I know nothing about power plants, yet wrote dozens of curriculum workbooks for a Polytechnic in Saudi Arabia, on topics such as Cooling Systems, Hydraulics, and Thermal Dynamics.

My SME was the lead engineer at WEL Networks (Energy & Electricity Provider in New Zealand). My job was to get the knowledge out of his head and onto paper, in a logical learning order, and simplified down to student level.

Documents will likely go backwards and forwards between you and your SME many times. You might send back “The cat sat on the mat” to the SME, who might say, “cat is not the most accurate term for feline in this circumstance – it should be tiger“.


While for some tech writing contracts you’ll understand the subject matter (e.g. you used to work in hospitality, and have been asked to write Customer Services Manual), at other times you won’t.

For the Polytechnic in Saudi Arabia, some of the material I wrote was entry level – so I could understand it. Other courses I wrote were 4th year level – the students had had three years of study before getting to that paper. There was no way I could understand, in a week, what I was writing, so I had to work closely with my SME.

Little is new in tech writing – and source material is often, err, from the internet, or text books. Your job is to change it enough so the business you are working for won’t get sued for breaching copyright.

With the 4th year material, it was the equivalent of changing ‘The cat sat on the mat’ to ‘On the rug a feline is sitting’, using synonyms and tenses, but having no idea what a cat, mat, rug, or feline is. You rewrite it, pass it to you SME, and if they say it’s good and makes sense, you have to trust that it is.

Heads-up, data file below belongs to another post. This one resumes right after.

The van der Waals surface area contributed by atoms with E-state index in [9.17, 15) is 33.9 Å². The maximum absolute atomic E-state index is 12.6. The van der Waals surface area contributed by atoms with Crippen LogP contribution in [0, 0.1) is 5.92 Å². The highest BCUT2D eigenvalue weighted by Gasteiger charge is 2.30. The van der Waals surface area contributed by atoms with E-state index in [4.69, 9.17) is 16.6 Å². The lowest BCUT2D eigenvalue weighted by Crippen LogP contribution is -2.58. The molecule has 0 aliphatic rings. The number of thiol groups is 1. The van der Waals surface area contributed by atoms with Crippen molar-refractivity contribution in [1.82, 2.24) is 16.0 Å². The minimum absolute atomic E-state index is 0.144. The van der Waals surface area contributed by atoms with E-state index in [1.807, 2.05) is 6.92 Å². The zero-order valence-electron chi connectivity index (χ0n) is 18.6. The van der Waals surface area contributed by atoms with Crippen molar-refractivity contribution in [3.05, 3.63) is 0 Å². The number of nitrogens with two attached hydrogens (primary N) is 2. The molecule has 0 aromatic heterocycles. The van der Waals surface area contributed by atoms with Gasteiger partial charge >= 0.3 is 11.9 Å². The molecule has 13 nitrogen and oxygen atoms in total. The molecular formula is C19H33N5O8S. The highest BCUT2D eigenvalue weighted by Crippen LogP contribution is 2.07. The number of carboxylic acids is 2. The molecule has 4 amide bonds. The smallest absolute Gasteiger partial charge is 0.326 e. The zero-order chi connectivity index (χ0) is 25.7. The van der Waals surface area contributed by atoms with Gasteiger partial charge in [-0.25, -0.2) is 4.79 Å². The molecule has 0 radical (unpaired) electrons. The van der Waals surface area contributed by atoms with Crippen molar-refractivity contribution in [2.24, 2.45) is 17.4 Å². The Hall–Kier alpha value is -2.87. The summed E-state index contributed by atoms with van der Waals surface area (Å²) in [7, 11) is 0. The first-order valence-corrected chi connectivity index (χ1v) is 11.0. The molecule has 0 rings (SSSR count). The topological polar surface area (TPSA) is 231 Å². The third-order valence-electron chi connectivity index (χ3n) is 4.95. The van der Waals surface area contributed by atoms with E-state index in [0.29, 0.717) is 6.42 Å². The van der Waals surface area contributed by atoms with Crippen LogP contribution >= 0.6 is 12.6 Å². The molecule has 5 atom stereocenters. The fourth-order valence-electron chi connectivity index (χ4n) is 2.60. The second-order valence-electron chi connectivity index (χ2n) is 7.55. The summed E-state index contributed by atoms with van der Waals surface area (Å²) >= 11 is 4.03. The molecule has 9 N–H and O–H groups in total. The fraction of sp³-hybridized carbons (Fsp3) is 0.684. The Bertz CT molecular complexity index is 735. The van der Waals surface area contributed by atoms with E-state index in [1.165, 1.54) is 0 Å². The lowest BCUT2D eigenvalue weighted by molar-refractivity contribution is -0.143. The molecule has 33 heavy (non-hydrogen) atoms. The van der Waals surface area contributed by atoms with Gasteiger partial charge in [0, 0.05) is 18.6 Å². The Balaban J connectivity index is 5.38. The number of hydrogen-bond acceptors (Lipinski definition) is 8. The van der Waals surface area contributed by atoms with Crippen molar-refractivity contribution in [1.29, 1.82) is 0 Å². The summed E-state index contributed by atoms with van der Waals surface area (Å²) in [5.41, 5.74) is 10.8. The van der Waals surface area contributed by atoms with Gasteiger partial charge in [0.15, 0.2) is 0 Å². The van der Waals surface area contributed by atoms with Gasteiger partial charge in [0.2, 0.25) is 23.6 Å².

I’m concurrently working with 58 documents on one contract, and 72 on another. For the SESP contract, I was not only keeping track of the document I worked on, but also those of my team of 10. Different modules, different stages of development, different deadlines. This gives you an idea of what tracking all that work looks like.

And this is what edit one of an original document looked like.


You must have the ability to start work with no instructions. Often businesses call in a techie or ID when they know something in their business needs fixing, but have no idea what to do – so they can’t tell you; you’ll need to work it out yourself.


Do you know how to use Microsoft Word? *scoff* – “Of course I do!”

  • Can you set a 100-page document with 10 sections, where each section has a different header, and starts its page numbering from 1?
  • Do you know how mirrored margins work?
  • Can you set a field code to insert the current date, every time the document is opened?